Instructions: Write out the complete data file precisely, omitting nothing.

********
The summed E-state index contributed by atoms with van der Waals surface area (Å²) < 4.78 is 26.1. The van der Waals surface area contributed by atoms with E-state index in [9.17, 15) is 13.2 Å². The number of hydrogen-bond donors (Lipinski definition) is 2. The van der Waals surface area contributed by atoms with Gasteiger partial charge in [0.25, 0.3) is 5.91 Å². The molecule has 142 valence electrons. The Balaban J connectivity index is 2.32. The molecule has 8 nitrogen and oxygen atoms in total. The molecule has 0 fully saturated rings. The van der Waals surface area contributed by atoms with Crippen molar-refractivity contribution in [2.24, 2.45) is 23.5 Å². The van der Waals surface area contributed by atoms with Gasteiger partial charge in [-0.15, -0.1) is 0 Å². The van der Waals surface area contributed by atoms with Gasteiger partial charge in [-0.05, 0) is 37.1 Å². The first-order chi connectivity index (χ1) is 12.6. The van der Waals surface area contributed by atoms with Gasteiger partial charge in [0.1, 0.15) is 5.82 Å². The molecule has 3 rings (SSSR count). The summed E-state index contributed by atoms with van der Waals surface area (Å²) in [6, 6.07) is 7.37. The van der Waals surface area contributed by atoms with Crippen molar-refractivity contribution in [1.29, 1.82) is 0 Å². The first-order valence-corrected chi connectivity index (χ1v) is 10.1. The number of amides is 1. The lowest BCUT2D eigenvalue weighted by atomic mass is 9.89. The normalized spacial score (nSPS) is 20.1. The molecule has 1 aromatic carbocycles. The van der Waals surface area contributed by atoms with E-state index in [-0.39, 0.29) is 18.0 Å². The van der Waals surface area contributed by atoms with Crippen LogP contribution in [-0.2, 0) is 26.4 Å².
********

The summed E-state index contributed by atoms with van der Waals surface area (Å²) < 4.78 is 26.1. The van der Waals surface area contributed by atoms with E-state index in [9.17, 15) is 13.2 Å². The number of hydrogen-bond donors (Lipinski definition) is 2. The van der Waals surface area contributed by atoms with Gasteiger partial charge in [0.25, 0.3) is 5.91 Å². The molecule has 142 valence electrons. The Balaban J connectivity index is 2.32. The molecule has 8 nitrogen and oxygen atoms in total. The molecule has 0 fully saturated rings. The van der Waals surface area contributed by atoms with Crippen molar-refractivity contribution in [2.24, 2.45) is 23.5 Å². The van der Waals surface area contributed by atoms with Gasteiger partial charge in [-0.15, -0.1) is 0 Å². The van der Waals surface area contributed by atoms with Gasteiger partial charge in [-0.05, 0) is 37.1 Å². The first-order chi connectivity index (χ1) is 12.6. The van der Waals surface area contributed by atoms with Gasteiger partial charge in [0.1, 0.15) is 5.82 Å². The molecule has 3 rings (SSSR count). The summed E-state index contributed by atoms with van der Waals surface area (Å²) in [6, 6.07) is 7.37. The van der Waals surface area contributed by atoms with Crippen molar-refractivity contribution in [1.29, 1.82) is 0 Å². The first-order valence-corrected chi connectivity index (χ1v) is 10.1. The number of amides is 1. The lowest BCUT2D eigenvalue weighted by atomic mass is 9.89. The normalized spacial score (nSPS) is 20.1. The molecule has 1 aromatic carbocycles. The van der Waals surface area contributed by atoms with E-state index in [-0.39, 0.29) is 18.0 Å². The van der Waals surface area contributed by atoms with Crippen LogP contribution in [-0.2, 0) is 26.4 Å².